Backyard Chickens


With the unstable economy and the problems of climate change, it is essential to look at our ability to sustain ourselves in case of a collapse. Families are downsizing their homes, using older automobiles, and growing gardens in their backyards to supplement the groceries they have to buy. 

One of the most natural sources of protein is eggs.  Yes, I am plant-based, but I raise and eat eggs for the B-complex vitamins and protein sources.  Why am I supporting chickens? Over the last 20 years, I have maintained small flocks of chickens ranging from 14 to my current flock of five. They provide nutritious open range eggs, keep the bugs at bay (no ticks, no fleas, no beetles), provide fertilizer for my garden, and are comical to watch.

I supplement their free-ranging with a mixture of 2 parts layer feed with 1 part of scratch. During extreme heat, they lay fewer eggs than in the winter, but there are always a few in the nesting boxes. I have a henhouse with an enclosed yard in which they sleep and stay in during bad weather. If the temperature is above 40 degrees, I let them run free in the yard. I have a tall redwood fence that keeps them safe. They are omnivores and will eat scraps, their feed, and of course, the bugs.  Each of mine has names and will come running when they see me coming into the yard. I have short wire fences around my garden beds to protect the plants. However, when I am clipping dead leaves, discarding spent fruit or vegetables, they are there for their share.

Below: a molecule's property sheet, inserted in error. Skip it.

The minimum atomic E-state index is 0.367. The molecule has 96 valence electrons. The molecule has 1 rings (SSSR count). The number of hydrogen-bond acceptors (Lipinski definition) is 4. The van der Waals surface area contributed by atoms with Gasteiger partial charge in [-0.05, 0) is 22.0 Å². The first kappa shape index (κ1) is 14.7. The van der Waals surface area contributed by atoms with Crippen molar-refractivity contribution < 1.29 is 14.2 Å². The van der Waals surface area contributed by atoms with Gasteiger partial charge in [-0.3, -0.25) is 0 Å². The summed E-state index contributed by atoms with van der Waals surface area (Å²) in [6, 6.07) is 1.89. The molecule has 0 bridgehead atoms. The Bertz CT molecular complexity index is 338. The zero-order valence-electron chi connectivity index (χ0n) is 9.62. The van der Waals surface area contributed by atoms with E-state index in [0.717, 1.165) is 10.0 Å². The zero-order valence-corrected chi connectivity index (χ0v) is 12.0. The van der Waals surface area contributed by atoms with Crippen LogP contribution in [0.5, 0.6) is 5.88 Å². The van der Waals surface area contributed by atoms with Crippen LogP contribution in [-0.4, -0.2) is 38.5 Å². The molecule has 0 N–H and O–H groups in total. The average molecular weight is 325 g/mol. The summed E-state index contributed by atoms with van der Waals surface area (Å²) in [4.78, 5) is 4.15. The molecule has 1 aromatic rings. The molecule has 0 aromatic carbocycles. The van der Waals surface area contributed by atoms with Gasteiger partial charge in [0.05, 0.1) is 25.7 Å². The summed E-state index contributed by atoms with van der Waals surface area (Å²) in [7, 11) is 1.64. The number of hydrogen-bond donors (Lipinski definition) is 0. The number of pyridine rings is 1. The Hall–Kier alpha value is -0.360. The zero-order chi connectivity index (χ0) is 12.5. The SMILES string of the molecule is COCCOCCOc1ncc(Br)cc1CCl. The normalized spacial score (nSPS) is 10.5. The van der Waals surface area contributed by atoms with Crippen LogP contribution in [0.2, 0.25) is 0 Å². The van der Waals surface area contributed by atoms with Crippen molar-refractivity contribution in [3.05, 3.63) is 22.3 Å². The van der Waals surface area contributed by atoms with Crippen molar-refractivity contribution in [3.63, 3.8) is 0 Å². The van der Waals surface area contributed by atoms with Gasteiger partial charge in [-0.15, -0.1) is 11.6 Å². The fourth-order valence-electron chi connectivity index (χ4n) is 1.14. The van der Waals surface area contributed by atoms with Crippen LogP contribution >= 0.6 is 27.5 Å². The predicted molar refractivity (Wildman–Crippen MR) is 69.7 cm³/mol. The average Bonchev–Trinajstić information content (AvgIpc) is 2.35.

It is so funny to see one of them find a bug. Instead of eating it, they hold it in the air and run. All the others chase after her until she either drops it or manages to eat it.  Then they scratch all around her just in case she lost something.  It would be easier to eat it and move on.  I guess I don’t understand chicken rules.

Each chicken needs 3-4 square feet in the coup and pen. They require nesting boxes, watering system, and a feeding box. During the winter, I cover their pen with plastic and give them a heat lamp to make them comfortable. I have discovered my cat sharing their winter quarters sometimes when she decides to spend the night outside.

All my chickens are kept for life (span can be anywhere from 3-8 years), and I don’t eat them. If you think you have the room and want great companions, I suggest starting small and only get what you have time to care. Mine feel like they are the guardians of the back yard, and I agree.

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